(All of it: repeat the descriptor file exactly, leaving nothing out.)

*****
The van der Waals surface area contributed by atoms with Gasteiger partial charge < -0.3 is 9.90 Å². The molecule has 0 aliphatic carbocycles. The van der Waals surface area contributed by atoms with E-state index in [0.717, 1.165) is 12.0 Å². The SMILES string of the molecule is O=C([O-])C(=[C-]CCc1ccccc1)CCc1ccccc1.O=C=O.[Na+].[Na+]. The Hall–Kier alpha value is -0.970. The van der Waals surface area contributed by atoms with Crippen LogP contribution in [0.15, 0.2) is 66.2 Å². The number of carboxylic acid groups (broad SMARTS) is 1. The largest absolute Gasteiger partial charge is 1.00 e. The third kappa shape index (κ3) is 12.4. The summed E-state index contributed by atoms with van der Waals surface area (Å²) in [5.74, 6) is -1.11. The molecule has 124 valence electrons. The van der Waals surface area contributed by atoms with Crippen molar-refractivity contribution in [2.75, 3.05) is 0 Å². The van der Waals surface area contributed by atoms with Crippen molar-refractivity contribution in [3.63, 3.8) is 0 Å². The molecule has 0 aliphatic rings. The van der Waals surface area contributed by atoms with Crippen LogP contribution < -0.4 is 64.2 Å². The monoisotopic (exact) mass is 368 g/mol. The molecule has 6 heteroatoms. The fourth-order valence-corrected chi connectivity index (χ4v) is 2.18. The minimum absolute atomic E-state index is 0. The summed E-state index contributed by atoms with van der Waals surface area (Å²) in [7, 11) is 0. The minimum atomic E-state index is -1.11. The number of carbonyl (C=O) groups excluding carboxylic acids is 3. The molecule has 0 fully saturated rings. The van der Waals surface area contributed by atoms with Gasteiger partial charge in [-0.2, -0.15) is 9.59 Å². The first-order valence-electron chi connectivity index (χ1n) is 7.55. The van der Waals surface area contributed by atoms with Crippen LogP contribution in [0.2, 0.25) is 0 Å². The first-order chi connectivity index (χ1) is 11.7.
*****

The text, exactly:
The van der Waals surface area contributed by atoms with Gasteiger partial charge < -0.3 is 9.90 Å². The molecule has 0 aliphatic carbocycles. The van der Waals surface area contributed by atoms with E-state index in [0.717, 1.165) is 12.0 Å². The SMILES string of the molecule is O=C([O-])C(=[C-]CCc1ccccc1)CCc1ccccc1.O=C=O.[Na+].[Na+]. The Hall–Kier alpha value is -0.970. The van der Waals surface area contributed by atoms with Crippen LogP contribution in [0.15, 0.2) is 66.2 Å². The number of carboxylic acid groups (broad SMARTS) is 1. The largest absolute Gasteiger partial charge is 1.00 e. The third kappa shape index (κ3) is 12.4. The summed E-state index contributed by atoms with van der Waals surface area (Å²) in [5.74, 6) is -1.11. The molecule has 124 valence electrons. The van der Waals surface area contributed by atoms with Crippen molar-refractivity contribution in [2.75, 3.05) is 0 Å². The van der Waals surface area contributed by atoms with Crippen molar-refractivity contribution in [3.63, 3.8) is 0 Å². The molecule has 0 aliphatic rings. The van der Waals surface area contributed by atoms with Crippen LogP contribution < -0.4 is 64.2 Å². The monoisotopic (exact) mass is 368 g/mol. The molecule has 6 heteroatoms. The fourth-order valence-corrected chi connectivity index (χ4v) is 2.18. The minimum absolute atomic E-state index is 0. The summed E-state index contributed by atoms with van der Waals surface area (Å²) in [7, 11) is 0. The minimum atomic E-state index is -1.11. The number of carbonyl (C=O) groups excluding carboxylic acids is 3. The molecule has 0 fully saturated rings. The van der Waals surface area contributed by atoms with Gasteiger partial charge in [-0.2, -0.15) is 9.59 Å². The first-order valence-electron chi connectivity index (χ1n) is 7.55. The van der Waals surface area contributed by atoms with Crippen LogP contribution in [0.2, 0.25) is 0 Å². The first-order chi connectivity index (χ1) is 11.7.